For Mental Health Awareness Week: Catherine M Brennan reviews ‘Caldbeck’ by Jenny Pagdin

 

 

 

 

Pagdin’s pamphlet, Caldbeck presents poems which are unflinching in focus, and confidently varied in form, as she explores her experience of sudden postnatal psychosis. The poems are thoughtfully arranged to trace the emotional and physical demands of her experiences from early concerns for the health of her unborn child, through to her time in, and beyond Caldbeck psychiatric ward.

The pamphlet begins with a ‘Definition of Love’. Compressed meaning is introduced in the opening poem through a reference to related Old English words for ‘leave’ and ‘lief’, and notions of what is left, abandoned or desired run through the collection. This is followed by the first definition of the ‘Verbal Noun:  something known by its actions’: a significant first definition, given the lack of agency and control Pagdin later recounts.  Within a few lines we have: ‘the press of breath against a diver’s chest…’. The image is unexpected, and Pagdin moves deftly from lighter, airier images to concluding lines of love like ‘bulbs at night…warm and sure; /rubbed roots which intertwine in earth.’  After this earthy reassurance, she concludes with a sharp caesura and ‘Anonym: heartache.’  The controlled lineation and language keep the poem clear of sentimentality, and this sets the tone for the pamphlet.

Pagdin presents the dislocating nature of her experience through imagery, but also through the lens she offers in the centrally placed ‘The Radio Times’, where she presents a series of distortions, a world in which sounds ‘Cannot be switched off’, and ‘wedding rings are 50p’: everything is too intense; nothing has real value.  The facing page contains two assured, tautly one-line poems which mirror each other, conveying the alienating, disabling nature of the psychosis.

Pagdin emerges from her journey with a haiku in praise of Japanese pots which are ‘more valuable cracked.’ The concluding ‘A Definition of Hope’ contrasts earlier images: from the heavier, brutal sense of hopelessness in ‘Crista’, where she states that by the fourth week she was ‘Finally broken – as a horse is broken in—‘ to the fragile birth of a butterfly with ‘ its wings still budded and moist’. The details are raw and precise, and hope shimmers uncertain, juxtaposed against ‘Antonym: nothing.’ It is a fitting, sober end-note for a pamphlet which explores a devastating experience with grace, and with tempered, spare diction.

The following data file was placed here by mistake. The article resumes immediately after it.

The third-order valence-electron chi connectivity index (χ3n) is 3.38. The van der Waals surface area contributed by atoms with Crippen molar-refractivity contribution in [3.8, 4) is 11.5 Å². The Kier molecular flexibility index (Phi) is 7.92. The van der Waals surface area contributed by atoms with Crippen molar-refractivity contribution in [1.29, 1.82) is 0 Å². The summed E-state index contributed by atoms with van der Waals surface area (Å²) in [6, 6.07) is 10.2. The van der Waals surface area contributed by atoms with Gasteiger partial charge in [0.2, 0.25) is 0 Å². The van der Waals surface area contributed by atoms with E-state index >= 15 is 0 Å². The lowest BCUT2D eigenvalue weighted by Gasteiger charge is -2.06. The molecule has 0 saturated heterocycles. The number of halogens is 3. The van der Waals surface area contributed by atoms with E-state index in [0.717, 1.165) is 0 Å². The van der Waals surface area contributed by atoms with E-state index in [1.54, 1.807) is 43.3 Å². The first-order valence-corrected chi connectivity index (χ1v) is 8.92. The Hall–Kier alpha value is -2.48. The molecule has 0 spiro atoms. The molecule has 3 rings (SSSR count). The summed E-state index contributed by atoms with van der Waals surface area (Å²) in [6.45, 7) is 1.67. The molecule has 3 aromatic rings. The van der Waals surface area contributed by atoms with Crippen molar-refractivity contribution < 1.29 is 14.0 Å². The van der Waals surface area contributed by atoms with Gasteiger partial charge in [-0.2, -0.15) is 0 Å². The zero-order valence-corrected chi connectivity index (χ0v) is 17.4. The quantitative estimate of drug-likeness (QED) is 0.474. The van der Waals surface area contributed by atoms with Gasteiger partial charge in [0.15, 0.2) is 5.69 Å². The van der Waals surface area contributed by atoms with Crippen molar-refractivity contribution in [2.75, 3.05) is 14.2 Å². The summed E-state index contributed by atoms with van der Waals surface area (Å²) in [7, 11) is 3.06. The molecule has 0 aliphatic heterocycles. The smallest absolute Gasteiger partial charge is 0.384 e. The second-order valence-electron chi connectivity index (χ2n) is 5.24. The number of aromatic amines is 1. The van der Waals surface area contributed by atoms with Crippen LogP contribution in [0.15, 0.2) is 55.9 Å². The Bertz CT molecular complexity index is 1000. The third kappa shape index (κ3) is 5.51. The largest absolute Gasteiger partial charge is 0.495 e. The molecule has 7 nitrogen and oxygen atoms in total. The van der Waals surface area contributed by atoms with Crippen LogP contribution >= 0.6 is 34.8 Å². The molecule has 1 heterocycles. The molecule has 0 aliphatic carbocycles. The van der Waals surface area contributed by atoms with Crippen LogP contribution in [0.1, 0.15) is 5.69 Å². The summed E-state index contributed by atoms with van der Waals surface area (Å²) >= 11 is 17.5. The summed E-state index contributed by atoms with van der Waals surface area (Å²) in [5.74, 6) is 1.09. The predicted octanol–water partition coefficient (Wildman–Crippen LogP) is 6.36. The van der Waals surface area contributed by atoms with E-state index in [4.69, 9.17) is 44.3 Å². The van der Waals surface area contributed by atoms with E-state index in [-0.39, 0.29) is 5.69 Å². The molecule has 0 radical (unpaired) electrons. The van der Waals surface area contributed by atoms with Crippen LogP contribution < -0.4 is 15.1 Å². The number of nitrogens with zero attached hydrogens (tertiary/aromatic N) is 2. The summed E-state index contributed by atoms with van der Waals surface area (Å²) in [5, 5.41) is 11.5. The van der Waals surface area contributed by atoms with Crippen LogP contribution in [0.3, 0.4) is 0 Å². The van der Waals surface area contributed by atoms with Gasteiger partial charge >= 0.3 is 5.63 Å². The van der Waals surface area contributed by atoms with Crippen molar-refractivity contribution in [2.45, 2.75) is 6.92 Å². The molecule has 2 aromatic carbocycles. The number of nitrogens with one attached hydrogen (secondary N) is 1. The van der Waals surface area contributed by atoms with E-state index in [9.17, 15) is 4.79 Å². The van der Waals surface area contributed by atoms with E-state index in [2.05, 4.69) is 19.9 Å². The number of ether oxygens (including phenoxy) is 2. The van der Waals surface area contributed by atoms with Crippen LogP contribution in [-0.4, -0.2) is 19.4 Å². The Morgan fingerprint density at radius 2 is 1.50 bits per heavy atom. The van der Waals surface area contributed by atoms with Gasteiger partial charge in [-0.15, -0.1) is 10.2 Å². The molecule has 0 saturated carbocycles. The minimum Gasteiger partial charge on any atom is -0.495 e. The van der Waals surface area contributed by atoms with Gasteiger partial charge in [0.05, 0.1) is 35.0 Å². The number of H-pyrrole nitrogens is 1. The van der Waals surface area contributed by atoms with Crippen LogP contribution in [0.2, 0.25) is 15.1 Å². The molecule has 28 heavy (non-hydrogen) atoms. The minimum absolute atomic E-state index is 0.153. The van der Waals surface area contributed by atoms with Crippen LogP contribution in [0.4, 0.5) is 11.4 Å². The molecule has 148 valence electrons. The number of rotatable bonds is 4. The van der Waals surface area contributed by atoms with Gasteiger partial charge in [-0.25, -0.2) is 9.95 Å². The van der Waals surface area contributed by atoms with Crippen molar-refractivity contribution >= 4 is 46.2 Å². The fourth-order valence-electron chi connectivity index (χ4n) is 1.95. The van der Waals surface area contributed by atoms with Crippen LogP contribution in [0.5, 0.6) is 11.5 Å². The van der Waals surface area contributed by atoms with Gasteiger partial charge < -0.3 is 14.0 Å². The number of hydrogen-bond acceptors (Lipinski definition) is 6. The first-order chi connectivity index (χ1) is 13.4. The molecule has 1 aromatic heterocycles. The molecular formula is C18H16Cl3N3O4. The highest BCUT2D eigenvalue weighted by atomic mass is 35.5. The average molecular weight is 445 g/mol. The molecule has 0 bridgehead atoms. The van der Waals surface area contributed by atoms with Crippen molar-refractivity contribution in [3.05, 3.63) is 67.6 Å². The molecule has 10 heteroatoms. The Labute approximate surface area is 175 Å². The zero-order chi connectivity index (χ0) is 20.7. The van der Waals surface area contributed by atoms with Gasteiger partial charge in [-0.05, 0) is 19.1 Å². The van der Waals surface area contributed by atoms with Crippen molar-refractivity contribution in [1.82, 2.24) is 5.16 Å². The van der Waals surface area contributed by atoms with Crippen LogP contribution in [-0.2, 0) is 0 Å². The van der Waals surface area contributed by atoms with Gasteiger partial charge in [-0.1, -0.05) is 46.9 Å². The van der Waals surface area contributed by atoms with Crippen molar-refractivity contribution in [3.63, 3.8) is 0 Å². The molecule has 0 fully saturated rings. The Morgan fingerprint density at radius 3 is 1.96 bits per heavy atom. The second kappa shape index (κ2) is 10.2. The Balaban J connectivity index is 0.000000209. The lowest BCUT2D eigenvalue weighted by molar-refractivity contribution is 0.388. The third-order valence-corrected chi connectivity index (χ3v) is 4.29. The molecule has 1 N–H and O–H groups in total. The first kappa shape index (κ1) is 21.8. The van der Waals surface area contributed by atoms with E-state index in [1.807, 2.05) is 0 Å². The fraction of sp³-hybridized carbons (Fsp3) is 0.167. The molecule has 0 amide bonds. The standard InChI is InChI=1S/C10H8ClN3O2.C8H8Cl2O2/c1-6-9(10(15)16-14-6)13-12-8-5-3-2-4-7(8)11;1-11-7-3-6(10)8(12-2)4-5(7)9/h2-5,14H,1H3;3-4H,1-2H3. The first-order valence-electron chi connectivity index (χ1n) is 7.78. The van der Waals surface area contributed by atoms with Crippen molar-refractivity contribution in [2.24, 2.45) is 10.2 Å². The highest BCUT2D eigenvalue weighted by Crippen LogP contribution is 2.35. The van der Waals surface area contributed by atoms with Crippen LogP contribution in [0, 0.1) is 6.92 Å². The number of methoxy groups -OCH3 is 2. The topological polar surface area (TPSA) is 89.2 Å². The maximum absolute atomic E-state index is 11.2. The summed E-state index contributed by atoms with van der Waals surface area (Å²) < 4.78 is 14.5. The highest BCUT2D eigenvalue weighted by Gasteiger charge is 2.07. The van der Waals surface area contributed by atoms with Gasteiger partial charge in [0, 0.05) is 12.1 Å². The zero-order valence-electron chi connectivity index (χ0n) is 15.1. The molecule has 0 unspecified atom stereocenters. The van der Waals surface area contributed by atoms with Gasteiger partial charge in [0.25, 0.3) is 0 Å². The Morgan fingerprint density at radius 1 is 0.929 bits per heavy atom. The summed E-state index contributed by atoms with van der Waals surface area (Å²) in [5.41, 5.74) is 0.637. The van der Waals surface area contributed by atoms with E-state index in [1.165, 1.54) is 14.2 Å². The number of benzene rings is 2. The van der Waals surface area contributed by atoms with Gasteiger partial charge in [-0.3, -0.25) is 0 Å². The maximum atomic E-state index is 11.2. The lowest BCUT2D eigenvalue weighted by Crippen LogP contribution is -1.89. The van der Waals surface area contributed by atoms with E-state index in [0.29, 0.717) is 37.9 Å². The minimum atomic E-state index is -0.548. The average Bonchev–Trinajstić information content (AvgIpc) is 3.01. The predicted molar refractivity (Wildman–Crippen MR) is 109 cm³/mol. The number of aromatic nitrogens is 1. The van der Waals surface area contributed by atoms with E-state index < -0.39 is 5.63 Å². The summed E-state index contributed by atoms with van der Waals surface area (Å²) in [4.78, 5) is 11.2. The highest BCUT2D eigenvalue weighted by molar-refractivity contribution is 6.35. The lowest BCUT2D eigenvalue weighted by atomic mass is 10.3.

On Whom the Rain Comes Down
Title from Thomas Hardy’s ‘An Autumn Rain-Scene’

People do say never to touch a tent
that’s heavy with water;
I barely even knew a woman could
get ill and hurt her child.

They said our baby could have Downs,
for six months our odds were penciled on the wardrobe,
while my auntie, cousins, friends,
succumbed to cancers, fraud or death.

They said our baby might have infantile hypotonia,
then he fainted and wouldn’t come round,
I was sick and fainted and was sick, sick, sick
and still it rained down, crosshatching the sky.

 

 

Jenny Pagdin studied BA English at Oxford University and MA Creative Writing at the University of East Anglia. She lives with her husband and son in Norfolk where she works as a charity fundraiser. Her first pamphlet, Caldbeck, with Eyewear Publishing, was shortlisted for the Mslexia pamphlet competition (2017) and selected by the Poetry Book Society (2018). She won the Café Writers Norfolk prize 2018.

You can order your copy of Caldbeck by Jenny Padgin, published by Eyewear, here: https://www.poetrybooks.co.uk/products/caldbeck-by-jenny-pagdin